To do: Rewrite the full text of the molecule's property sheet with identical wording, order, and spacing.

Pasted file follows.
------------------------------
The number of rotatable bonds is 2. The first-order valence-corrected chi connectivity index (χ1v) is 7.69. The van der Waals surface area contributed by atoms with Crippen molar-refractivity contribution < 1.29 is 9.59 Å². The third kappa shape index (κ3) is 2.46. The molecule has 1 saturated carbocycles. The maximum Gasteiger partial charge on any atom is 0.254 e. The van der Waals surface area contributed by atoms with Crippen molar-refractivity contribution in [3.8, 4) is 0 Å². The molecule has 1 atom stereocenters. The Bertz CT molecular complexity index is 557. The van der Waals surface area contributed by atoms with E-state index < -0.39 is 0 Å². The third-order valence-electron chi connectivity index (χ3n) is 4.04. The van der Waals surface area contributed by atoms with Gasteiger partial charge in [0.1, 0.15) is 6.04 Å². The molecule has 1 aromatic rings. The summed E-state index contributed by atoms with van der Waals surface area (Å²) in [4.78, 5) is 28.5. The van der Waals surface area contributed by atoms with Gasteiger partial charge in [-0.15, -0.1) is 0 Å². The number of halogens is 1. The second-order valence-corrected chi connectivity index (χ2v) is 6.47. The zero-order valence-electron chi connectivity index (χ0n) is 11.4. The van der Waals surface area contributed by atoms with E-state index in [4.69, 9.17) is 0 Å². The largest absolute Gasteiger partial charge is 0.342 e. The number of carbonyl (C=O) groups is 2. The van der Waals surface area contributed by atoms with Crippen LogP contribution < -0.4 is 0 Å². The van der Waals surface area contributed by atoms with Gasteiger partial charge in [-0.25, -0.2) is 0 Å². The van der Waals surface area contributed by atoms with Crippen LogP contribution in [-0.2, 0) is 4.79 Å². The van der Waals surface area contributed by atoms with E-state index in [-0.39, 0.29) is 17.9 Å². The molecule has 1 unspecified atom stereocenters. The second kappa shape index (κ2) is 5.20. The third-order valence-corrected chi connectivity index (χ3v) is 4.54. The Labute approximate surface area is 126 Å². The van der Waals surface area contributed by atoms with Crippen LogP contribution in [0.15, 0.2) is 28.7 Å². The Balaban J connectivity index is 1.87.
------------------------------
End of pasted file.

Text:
The number of rotatable bonds is 2. The first-order valence-corrected chi connectivity index (χ1v) is 7.69. The van der Waals surface area contributed by atoms with Crippen molar-refractivity contribution < 1.29 is 9.59 Å². The third kappa shape index (κ3) is 2.46. The molecule has 1 saturated carbocycles. The maximum Gasteiger partial charge on any atom is 0.254 e. The van der Waals surface area contributed by atoms with Crippen molar-refractivity contribution in [3.8, 4) is 0 Å². The molecule has 1 atom stereocenters. The Bertz CT molecular complexity index is 557. The van der Waals surface area contributed by atoms with E-state index < -0.39 is 0 Å². The third-order valence-electron chi connectivity index (χ3n) is 4.04. The van der Waals surface area contributed by atoms with Gasteiger partial charge in [0.1, 0.15) is 6.04 Å². The molecule has 1 aromatic rings. The summed E-state index contributed by atoms with van der Waals surface area (Å²) in [4.78, 5) is 28.5. The van der Waals surface area contributed by atoms with Gasteiger partial charge in [-0.15, -0.1) is 0 Å². The number of halogens is 1. The second-order valence-corrected chi connectivity index (χ2v) is 6.47. The zero-order valence-electron chi connectivity index (χ0n) is 11.4. The van der Waals surface area contributed by atoms with E-state index in [4.69, 9.17) is 0 Å². The largest absolute Gasteiger partial charge is 0.342 e. The number of carbonyl (C=O) groups is 2. The van der Waals surface area contributed by atoms with Crippen LogP contribution < -0.4 is 0 Å². The van der Waals surface area contributed by atoms with Gasteiger partial charge in [-0.25, -0.2) is 0 Å². The van der Waals surface area contributed by atoms with Crippen LogP contribution in [-0.2, 0) is 4.79 Å². The van der Waals surface area contributed by atoms with E-state index in [-0.39, 0.29) is 17.9 Å². The molecule has 1 unspecified atom stereocenters. The second kappa shape index (κ2) is 5.20. The third-order valence-corrected chi connectivity index (χ3v) is 4.54. The Labute approximate surface area is 126 Å². The van der Waals surface area contributed by atoms with Crippen LogP contribution in [0.15, 0.2) is 28.7 Å². The Balaban J connectivity index is 1.87.